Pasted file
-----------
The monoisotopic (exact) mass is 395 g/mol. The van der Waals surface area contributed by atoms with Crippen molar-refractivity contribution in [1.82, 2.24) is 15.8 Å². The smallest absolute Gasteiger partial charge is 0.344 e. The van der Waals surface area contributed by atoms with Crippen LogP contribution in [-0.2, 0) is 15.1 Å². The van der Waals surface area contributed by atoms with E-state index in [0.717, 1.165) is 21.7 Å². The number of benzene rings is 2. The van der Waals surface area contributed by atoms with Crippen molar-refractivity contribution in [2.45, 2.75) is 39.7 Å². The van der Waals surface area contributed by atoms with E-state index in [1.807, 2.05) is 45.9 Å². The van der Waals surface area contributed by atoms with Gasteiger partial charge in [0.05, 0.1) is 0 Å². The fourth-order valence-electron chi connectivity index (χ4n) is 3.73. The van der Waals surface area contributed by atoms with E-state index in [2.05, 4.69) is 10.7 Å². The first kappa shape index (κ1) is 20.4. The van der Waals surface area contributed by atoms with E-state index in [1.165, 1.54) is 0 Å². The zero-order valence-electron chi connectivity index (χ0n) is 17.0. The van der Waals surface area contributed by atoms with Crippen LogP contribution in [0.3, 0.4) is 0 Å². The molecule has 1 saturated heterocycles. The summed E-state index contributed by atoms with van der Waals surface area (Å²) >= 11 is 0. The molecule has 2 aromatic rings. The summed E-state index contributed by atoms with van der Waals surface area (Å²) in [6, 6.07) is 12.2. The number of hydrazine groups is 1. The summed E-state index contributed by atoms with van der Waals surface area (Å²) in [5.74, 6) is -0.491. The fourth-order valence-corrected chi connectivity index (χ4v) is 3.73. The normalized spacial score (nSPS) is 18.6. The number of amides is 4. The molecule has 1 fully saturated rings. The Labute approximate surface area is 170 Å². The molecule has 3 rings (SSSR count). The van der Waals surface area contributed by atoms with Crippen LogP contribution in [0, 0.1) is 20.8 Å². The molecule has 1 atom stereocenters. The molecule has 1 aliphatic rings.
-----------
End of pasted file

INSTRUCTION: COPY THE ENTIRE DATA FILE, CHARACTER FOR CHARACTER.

The monoisotopic (exact) mass is 395 g/mol. The van der Waals surface area contributed by atoms with Crippen molar-refractivity contribution in [1.82, 2.24) is 15.8 Å². The smallest absolute Gasteiger partial charge is 0.344 e. The van der Waals surface area contributed by atoms with Crippen LogP contribution in [-0.2, 0) is 15.1 Å². The van der Waals surface area contributed by atoms with E-state index in [0.717, 1.165) is 21.7 Å². The number of benzene rings is 2. The van der Waals surface area contributed by atoms with Crippen molar-refractivity contribution in [2.45, 2.75) is 39.7 Å². The van der Waals surface area contributed by atoms with E-state index in [1.807, 2.05) is 45.9 Å². The van der Waals surface area contributed by atoms with Gasteiger partial charge in [0.05, 0.1) is 0 Å². The fourth-order valence-electron chi connectivity index (χ4n) is 3.73. The van der Waals surface area contributed by atoms with E-state index in [2.05, 4.69) is 10.7 Å². The first kappa shape index (κ1) is 20.4. The van der Waals surface area contributed by atoms with E-state index in [1.165, 1.54) is 0 Å². The zero-order valence-electron chi connectivity index (χ0n) is 17.0. The van der Waals surface area contributed by atoms with Crippen LogP contribution in [0.3, 0.4) is 0 Å². The molecule has 1 saturated heterocycles. The summed E-state index contributed by atoms with van der Waals surface area (Å²) >= 11 is 0. The molecule has 2 aromatic rings. The summed E-state index contributed by atoms with van der Waals surface area (Å²) in [6, 6.07) is 12.2. The number of hydrazine groups is 1. The summed E-state index contributed by atoms with van der Waals surface area (Å²) in [5.74, 6) is -0.491. The fourth-order valence-corrected chi connectivity index (χ4v) is 3.73. The normalized spacial score (nSPS) is 18.6. The number of amides is 4. The molecule has 1 fully saturated rings. The Labute approximate surface area is 170 Å². The molecule has 3 rings (SSSR count). The van der Waals surface area contributed by atoms with Crippen LogP contribution in [0, 0.1) is 20.8 Å². The molecule has 1 atom stereocenters. The molecule has 1 aliphatic rings.